A Romantic Relationship with Depression

As the world of social media grips hold of our everyday lives, the need to brand your identity seems to have become an obvious part of portraying your personality to the public. Because of this, social media has become a ‘safe space’ for people to talk about their mental illnesses such as depression. On one hand, this may be seen as a positive development – depression is not as taboo as before and society seems to have become more understanding or aware of those that do suffer from it. However, communicating how you feel on networks such as Instagram or Tumblr comes with the problems of illustrating one’s issue(s) as a visual mood.

(Photo by Banter Snaps on Unsplash)

Expressing depression has become so closely intertwined with personal identity and branding that it has become a sort of aesthetic. A simple, picturesque image of the evening sky paired with a line from a heartbreak song can easily be sought out as #depressed. In this way, social media has significantly redefined what we perceive as depression or mental illness and has linked this with connotations of a sense of beauty or allure.

The danger with romanticizing depression is that society is normalizing this trend of depressive Instagram posts and tweets to the point where it is possibly even trivializing those who are in fact clinically depressed. Those that are looking for followers or self-affirmation through beautifully sad posts and those that are following these pages are arguably glorifying one’s sadness. Social media is such an overt platform that engages with countless amounts of people that this glorification may be encouraging people to feel that this sadness is desirable. This type of exhibitionism not only encourages this behaviour but also desensitizes people from this unhealthy attraction or relationship with depression.

Whether these posts started off as a method of destigmatizing mental illnesses is questionable, however, it is clear that this popular way of expressing one’s depression has taken the focus away from those who are truly struggling. We need to stop cultivating this depressive branding because, at the end of the day, mental illness isn’t a mood of ‘beautiful suffering.’ For a lot of people, it is life-consuming and can be a painful journey that is not endured by choice. Those who are using this sad branding as a means to gain more followers or media attention may be considered offensive for a lot of those who are quietly experiencing trauma, self-destruction or even suicidal thoughts in the background.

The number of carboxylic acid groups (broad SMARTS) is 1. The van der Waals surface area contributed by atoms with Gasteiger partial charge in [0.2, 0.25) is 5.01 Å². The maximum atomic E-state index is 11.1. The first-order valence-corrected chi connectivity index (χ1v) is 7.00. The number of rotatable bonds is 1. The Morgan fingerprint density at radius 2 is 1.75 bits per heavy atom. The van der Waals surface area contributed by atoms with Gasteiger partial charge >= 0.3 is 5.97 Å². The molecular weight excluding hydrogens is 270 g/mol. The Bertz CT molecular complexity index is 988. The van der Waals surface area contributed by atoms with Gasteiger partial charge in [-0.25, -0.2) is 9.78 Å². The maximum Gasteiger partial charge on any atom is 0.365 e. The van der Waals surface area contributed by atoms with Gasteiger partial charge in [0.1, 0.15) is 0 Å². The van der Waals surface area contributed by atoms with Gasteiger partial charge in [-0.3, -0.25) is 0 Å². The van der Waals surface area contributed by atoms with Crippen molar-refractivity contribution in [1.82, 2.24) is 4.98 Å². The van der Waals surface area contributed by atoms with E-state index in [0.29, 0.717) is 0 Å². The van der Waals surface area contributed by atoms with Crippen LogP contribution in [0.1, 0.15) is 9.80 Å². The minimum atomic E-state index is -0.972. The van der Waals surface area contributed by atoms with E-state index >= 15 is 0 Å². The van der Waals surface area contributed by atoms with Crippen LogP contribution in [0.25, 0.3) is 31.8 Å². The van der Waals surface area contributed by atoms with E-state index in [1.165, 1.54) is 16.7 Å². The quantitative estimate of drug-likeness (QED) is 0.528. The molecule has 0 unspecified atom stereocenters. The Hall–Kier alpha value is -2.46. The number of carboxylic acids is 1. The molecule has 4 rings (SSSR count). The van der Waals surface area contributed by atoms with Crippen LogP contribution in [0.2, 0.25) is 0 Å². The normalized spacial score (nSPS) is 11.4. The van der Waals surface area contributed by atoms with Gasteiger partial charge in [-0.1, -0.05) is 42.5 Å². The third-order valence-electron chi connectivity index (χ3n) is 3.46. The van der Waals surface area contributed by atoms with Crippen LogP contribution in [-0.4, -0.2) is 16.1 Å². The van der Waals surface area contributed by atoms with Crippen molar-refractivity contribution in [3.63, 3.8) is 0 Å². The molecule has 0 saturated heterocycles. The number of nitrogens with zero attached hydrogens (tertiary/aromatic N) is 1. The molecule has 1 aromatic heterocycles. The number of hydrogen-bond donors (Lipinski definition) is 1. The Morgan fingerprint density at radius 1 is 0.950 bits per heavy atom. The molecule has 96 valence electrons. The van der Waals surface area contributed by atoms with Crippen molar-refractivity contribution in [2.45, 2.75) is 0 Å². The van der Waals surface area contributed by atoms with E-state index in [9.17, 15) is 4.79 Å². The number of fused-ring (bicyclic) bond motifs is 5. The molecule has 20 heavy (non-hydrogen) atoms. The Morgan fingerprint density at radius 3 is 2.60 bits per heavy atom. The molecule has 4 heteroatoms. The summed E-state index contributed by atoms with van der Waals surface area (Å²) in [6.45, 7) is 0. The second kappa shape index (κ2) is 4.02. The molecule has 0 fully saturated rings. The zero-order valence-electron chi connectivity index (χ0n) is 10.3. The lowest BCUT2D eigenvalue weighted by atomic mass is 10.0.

By aestheticizing depression and other mental illnesses, we may be trivializing these issues and making it even more difficult for those who need clinical help to reach out. How can it be easy for someone who hasn’t posted about their depression to call out for help and say ‘Hey, I think I’m really depressed,’ when it is either brushed off as more of a mood than a problem, or is taken lightly due to the fact that they don’t ‘seem depressed’ because their feed doesn’t reflect that. This trivialization limits people’s access to mental healthcare and inherently endangers those that have been silenced by hashtags that have defined what is or isn’t depression.

(Photo by Benjamin Sow on Unsplash)

Let’s think twice before we decide to post something aesthetically depressing in order to be social media trendy.

Let’s stop invalidating depression and other mental illnesses.